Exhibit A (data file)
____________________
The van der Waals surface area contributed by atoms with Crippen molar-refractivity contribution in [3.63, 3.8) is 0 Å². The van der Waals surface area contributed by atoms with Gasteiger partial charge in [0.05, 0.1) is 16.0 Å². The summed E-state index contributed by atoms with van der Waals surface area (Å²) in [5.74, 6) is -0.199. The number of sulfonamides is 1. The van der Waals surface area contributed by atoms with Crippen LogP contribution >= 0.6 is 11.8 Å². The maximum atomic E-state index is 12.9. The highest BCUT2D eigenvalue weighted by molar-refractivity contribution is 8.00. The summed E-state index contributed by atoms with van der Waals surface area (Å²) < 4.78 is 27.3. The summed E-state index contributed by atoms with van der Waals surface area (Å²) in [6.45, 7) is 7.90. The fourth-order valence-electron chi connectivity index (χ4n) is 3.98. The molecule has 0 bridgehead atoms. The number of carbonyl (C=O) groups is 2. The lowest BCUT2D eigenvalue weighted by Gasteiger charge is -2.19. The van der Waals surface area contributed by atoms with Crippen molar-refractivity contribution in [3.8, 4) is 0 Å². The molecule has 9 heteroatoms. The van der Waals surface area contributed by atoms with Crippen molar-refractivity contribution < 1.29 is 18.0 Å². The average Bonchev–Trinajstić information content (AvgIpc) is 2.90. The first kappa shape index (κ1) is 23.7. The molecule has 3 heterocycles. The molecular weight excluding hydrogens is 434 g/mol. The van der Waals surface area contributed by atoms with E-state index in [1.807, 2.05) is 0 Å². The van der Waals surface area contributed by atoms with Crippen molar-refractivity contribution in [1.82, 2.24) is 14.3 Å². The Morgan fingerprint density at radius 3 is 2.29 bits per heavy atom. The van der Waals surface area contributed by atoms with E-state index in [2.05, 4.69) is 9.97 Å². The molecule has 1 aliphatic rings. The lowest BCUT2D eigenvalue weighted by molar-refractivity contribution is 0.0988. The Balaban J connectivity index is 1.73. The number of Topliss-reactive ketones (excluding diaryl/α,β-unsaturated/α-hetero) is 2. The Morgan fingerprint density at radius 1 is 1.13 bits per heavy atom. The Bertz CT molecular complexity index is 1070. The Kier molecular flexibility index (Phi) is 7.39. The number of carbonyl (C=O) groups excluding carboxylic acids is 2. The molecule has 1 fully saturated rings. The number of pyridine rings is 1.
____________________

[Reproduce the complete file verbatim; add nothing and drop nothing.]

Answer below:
The van der Waals surface area contributed by atoms with Crippen molar-refractivity contribution in [3.63, 3.8) is 0 Å². The van der Waals surface area contributed by atoms with Gasteiger partial charge in [0.05, 0.1) is 16.0 Å². The summed E-state index contributed by atoms with van der Waals surface area (Å²) in [5.74, 6) is -0.199. The number of sulfonamides is 1. The van der Waals surface area contributed by atoms with Crippen LogP contribution >= 0.6 is 11.8 Å². The maximum atomic E-state index is 12.9. The highest BCUT2D eigenvalue weighted by molar-refractivity contribution is 8.00. The summed E-state index contributed by atoms with van der Waals surface area (Å²) < 4.78 is 27.3. The summed E-state index contributed by atoms with van der Waals surface area (Å²) in [6.45, 7) is 7.90. The fourth-order valence-electron chi connectivity index (χ4n) is 3.98. The molecule has 0 bridgehead atoms. The number of carbonyl (C=O) groups is 2. The lowest BCUT2D eigenvalue weighted by Gasteiger charge is -2.19. The van der Waals surface area contributed by atoms with Crippen molar-refractivity contribution in [3.8, 4) is 0 Å². The molecule has 9 heteroatoms. The van der Waals surface area contributed by atoms with Crippen molar-refractivity contribution < 1.29 is 18.0 Å². The average Bonchev–Trinajstić information content (AvgIpc) is 2.90. The first kappa shape index (κ1) is 23.7. The molecule has 3 heterocycles. The molecular weight excluding hydrogens is 434 g/mol. The van der Waals surface area contributed by atoms with E-state index in [1.807, 2.05) is 0 Å². The van der Waals surface area contributed by atoms with Crippen molar-refractivity contribution in [1.82, 2.24) is 14.3 Å². The Morgan fingerprint density at radius 3 is 2.29 bits per heavy atom. The van der Waals surface area contributed by atoms with E-state index in [2.05, 4.69) is 9.97 Å². The molecule has 1 aliphatic rings. The lowest BCUT2D eigenvalue weighted by molar-refractivity contribution is 0.0988. The Balaban J connectivity index is 1.73. The number of Topliss-reactive ketones (excluding diaryl/α,β-unsaturated/α-hetero) is 2. The Morgan fingerprint density at radius 1 is 1.13 bits per heavy atom. The Bertz CT molecular complexity index is 1070. The Kier molecular flexibility index (Phi) is 7.39. The number of carbonyl (C=O) groups excluding carboxylic acids is 2. The molecule has 1 fully saturated rings. The number of pyridine rings is 1.